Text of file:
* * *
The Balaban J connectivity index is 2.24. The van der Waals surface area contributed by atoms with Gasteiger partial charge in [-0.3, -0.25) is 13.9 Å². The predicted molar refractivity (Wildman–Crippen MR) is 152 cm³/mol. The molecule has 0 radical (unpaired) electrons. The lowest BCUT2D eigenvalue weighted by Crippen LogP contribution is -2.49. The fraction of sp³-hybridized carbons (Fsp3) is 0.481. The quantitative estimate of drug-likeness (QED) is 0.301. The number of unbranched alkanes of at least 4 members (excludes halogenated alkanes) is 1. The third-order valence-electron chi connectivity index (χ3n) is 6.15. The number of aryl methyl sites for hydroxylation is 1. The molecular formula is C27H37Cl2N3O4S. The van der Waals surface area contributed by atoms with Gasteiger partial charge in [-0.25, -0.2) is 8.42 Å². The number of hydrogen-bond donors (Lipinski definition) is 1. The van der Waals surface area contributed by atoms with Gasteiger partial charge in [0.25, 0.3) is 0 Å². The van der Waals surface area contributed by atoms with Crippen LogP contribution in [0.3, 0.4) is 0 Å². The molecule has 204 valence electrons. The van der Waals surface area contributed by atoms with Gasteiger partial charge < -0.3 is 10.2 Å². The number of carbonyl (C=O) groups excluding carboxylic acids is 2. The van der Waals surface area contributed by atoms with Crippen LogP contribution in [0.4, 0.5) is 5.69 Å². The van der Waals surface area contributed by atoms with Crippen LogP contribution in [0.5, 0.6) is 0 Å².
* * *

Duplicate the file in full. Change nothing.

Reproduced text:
The Balaban J connectivity index is 2.24. The van der Waals surface area contributed by atoms with Gasteiger partial charge in [-0.3, -0.25) is 13.9 Å². The predicted molar refractivity (Wildman–Crippen MR) is 152 cm³/mol. The molecule has 0 radical (unpaired) electrons. The lowest BCUT2D eigenvalue weighted by Crippen LogP contribution is -2.49. The fraction of sp³-hybridized carbons (Fsp3) is 0.481. The quantitative estimate of drug-likeness (QED) is 0.301. The number of unbranched alkanes of at least 4 members (excludes halogenated alkanes) is 1. The third-order valence-electron chi connectivity index (χ3n) is 6.15. The number of aryl methyl sites for hydroxylation is 1. The molecular formula is C27H37Cl2N3O4S. The van der Waals surface area contributed by atoms with Gasteiger partial charge in [-0.25, -0.2) is 8.42 Å². The number of hydrogen-bond donors (Lipinski definition) is 1. The van der Waals surface area contributed by atoms with Gasteiger partial charge in [0.25, 0.3) is 0 Å². The van der Waals surface area contributed by atoms with Crippen LogP contribution in [0.3, 0.4) is 0 Å². The molecule has 204 valence electrons. The van der Waals surface area contributed by atoms with Gasteiger partial charge < -0.3 is 10.2 Å². The number of carbonyl (C=O) groups excluding carboxylic acids is 2. The van der Waals surface area contributed by atoms with Crippen LogP contribution in [0.4, 0.5) is 5.69 Å². The van der Waals surface area contributed by atoms with Crippen LogP contribution in [0.5, 0.6) is 0 Å².